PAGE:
- CEQA requires that alternative plans must be considered by an EIR. Typically, “no project” is one of the alternatives. A third alternative should be less destructive, not more destructive than the proposed project. For example, an alternative to destroying only non-native trees, as proposed by the VMP, would be to destroy bay laurels that are also a pyrophytic species, as well as vectors for Sudden Oak Death that has killed 50 million oaks in California since 1995. In 2019, the rate of SOD infection increased from 1% to 12% in one year in sampled trees between Richmond and San Leandro. Source: https://www.sfchronicle.com/environment/article/Sudden-oak-death-spreading-fast-California-s-14815683.php?cmpid=gsa-sfgate-result
There are several advantages to thinning bays and Monterey pines rather than eucalyptus:
- Every dead oak becomes fuel. Therefore, reducing SOD infections prevents oaks from becoming fuel.
- Bays branch to the ground, providing fuel ladders that are difficult to eliminate because the tree trunk often sprawls on the ground.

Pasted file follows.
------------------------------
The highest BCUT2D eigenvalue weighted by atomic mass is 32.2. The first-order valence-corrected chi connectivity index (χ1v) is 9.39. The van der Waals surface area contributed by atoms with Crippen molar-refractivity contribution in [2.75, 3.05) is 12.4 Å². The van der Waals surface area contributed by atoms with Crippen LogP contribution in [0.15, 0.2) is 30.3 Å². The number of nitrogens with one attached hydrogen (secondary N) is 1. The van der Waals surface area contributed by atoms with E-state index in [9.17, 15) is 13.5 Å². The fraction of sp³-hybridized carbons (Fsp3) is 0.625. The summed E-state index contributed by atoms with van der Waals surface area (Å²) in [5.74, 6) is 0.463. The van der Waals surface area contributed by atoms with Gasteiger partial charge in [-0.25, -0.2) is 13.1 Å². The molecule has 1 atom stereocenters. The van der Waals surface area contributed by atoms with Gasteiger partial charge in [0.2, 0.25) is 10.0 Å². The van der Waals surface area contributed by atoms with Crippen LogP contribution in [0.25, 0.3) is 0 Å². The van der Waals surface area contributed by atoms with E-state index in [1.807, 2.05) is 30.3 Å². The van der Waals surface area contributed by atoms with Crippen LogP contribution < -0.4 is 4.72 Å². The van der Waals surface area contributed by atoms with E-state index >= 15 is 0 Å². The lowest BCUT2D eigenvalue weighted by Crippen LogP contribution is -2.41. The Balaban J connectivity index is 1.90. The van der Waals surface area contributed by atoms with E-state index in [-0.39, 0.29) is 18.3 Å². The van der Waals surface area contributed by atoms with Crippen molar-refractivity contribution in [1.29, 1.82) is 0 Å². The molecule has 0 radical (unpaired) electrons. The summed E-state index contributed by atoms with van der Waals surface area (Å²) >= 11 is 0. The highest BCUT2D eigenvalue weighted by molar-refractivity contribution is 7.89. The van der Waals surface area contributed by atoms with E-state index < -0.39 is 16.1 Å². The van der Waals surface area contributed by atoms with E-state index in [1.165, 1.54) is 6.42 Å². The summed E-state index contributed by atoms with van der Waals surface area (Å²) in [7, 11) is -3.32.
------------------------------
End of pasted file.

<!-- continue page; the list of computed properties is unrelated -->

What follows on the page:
- Removing bays instead of eucalyptus also reduces carbon loss because bays are smaller trees and they have shorter lives than eucalyptus trees, which are expected to live another 200-300 years in the Bay Area based on their longevity in their native range.
- Monterey pine has a shorter lifespan than eucalyptus and it is a soft-wood tree. Therefore, removal of Monterey pine will result is less carbon loss than destruction of eucalyptus. Furthermore, Monterey pines do not resprout after destruction. Therefore, they will not require herbicide treatment to prevent resprouts as eucalyptus does. Many Monterey pines in the East Bay are nearing the end of their lives because of when they were planted as well as pine pitch canker infection.